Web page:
A Fistful Of Dollars Stopped A Nomination For Red Dead Redemption

Check out that list of games nominated for the Writers Guild's Video Game Writing Award. Seem like anyone's missing? Well, there's neither Red Dead Redemption nor anything from BioWare. The Guild says these games makers "refused" to submit a script.

Why is that? The matter of a $US60 fee seems to be a sticking point. According to an editorial today by Micah Wright, of the Guild's Videogame Writers Caucus, both BioWare and Take Two Interactive refused to enter scripts for games like Mass Effect 2 or Red Dead Redemption, "even though we've gone to great lengths to make it easy for them to do so."

But the VWC does require that a nominee be a member of the Caucus - which Wright points out is not the same thing as being a member of the larger Writers Guild of America. For that, the $US60 fee is required.

"Bioware, for example, refused to submit a script for either Mass Effect 2 or Dragon Age this year, and that's too bad, because both games would have likely been finalists," Wright wrote. "Similarly, Take Two Games refused to submit a script for Red Dead Redemption. Why? We don't know. Maybe they hate unions, or maybe they just hate winning awards, or maybe they have enough statues on their mantle. ... Are we happy about it? No, but rules are rules and our rules are clear and very fair."

To those who say the WGA's VWC should evaluate and award games regardless of membership, as Great Britain's Guild does, Wright says that guild's awards are only for British-made games, and the smaller candidate pool requires an open entry format.

Further, there's the dirty little secret of games criticism: "Our judges are all members of the VWC, and thus, professional, working videogame writers. I can't demand that our judges sit down and buy and then devote 80 hours to playing every videogame that comes out at retail... not when they've got jobs and lives to lead and they can read the entire script in 2 hours or less."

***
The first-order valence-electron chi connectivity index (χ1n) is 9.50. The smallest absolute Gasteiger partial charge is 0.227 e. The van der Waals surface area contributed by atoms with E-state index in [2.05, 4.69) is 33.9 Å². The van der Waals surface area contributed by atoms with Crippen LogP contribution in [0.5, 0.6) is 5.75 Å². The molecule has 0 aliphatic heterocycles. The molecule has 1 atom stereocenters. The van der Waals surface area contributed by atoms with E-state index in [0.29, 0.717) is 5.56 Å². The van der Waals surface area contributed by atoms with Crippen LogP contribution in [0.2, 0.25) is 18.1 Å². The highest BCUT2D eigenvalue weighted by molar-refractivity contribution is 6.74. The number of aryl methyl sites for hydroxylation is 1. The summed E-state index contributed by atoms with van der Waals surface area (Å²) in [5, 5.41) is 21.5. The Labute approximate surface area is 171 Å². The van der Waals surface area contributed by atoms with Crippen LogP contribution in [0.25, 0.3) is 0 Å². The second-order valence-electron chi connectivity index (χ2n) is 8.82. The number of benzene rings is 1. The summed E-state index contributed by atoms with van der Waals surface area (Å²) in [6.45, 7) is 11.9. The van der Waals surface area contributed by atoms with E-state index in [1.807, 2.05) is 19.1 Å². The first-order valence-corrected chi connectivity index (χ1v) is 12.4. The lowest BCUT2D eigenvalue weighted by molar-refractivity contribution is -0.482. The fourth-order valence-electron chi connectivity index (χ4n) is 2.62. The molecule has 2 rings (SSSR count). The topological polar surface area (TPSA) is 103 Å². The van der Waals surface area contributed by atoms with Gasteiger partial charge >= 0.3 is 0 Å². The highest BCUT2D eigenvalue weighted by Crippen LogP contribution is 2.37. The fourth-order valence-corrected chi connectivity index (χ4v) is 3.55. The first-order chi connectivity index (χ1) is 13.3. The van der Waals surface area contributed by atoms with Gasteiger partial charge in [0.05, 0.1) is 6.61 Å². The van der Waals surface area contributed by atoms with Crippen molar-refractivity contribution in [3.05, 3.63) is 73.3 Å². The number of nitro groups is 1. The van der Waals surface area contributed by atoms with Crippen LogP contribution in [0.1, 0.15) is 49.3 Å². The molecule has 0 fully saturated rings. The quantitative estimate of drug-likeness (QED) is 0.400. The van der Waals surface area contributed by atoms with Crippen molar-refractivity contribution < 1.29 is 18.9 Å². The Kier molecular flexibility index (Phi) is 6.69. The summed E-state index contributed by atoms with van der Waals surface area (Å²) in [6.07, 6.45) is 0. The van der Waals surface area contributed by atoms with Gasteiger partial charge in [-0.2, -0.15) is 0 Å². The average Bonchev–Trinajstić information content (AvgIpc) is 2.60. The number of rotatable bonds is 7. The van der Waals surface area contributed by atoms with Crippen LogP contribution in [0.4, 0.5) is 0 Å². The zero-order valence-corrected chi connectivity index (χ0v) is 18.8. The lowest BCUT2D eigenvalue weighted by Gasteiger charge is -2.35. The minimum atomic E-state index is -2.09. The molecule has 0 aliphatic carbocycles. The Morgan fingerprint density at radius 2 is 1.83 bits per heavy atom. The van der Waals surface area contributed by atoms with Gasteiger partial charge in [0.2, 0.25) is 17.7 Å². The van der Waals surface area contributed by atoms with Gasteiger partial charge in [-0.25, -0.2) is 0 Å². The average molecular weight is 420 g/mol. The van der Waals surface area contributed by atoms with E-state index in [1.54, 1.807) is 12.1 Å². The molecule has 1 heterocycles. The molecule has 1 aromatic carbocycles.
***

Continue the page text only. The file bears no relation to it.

Seems like a petty kerfuffle but Wright has a point. I wouldn't expect to win any organization's award without being a member of it myself. His arch remark about "maybe they hate unions" seems to allege that a studio views encouraging or paying for VWC membership as a step toward a giant labour headache.

I don't know labour law nor do I know these studios' policies. I do know that Star Wars: The Force Unleashed II is up for a major award and Mass Effect 2 is not. All over $US60. Sixty dollars. Wonder what that would buy at retail?

The WGA's Micah Wright defends its game writing award [Games Industry.biz]


Comments

    “maybe they hate unions”

    Well, Bioware ARE bitches of EA now...

    "I don’t know labour law nor do I know these studios’ policies. I do know that Star Wars: The Force Unleashed II is up for a major award and Mass Effect 2 is not. All over $US60. Sixty dollars."

    This seems like a remarkably petty way to make a point on the part of Bioware/Take Two. Especially when the writing is one of the strongest, most advertised points of their games. Strange.

    What's the award for TFU2? Closest thing to writing without actually being writing.

    What a bunch of bullys. Good on Bioware and Take-Two for taking a stand.

    I too know little about labour law or the policies of any studios.What I can say is that i've never heard of the Writer's Guild of America Video Game Writing award, or this "Videogame Writer's Caucus" (whatever *that* is) and would place little credence or merit on such an award, when I get a better and broader view of a well written game from numerous reviews, word of mouth, and playing the game myself.

    While a $60 membership fee may seem insignificant, membership of any organisation raises questions. What is the organisation? What does it represent? What benefits does this membership give a member, and what is it asking in return? Should a studio join a guild or a 'caucus' simply to stand a chance at winning an award? Isn't that a little petty and self-serving?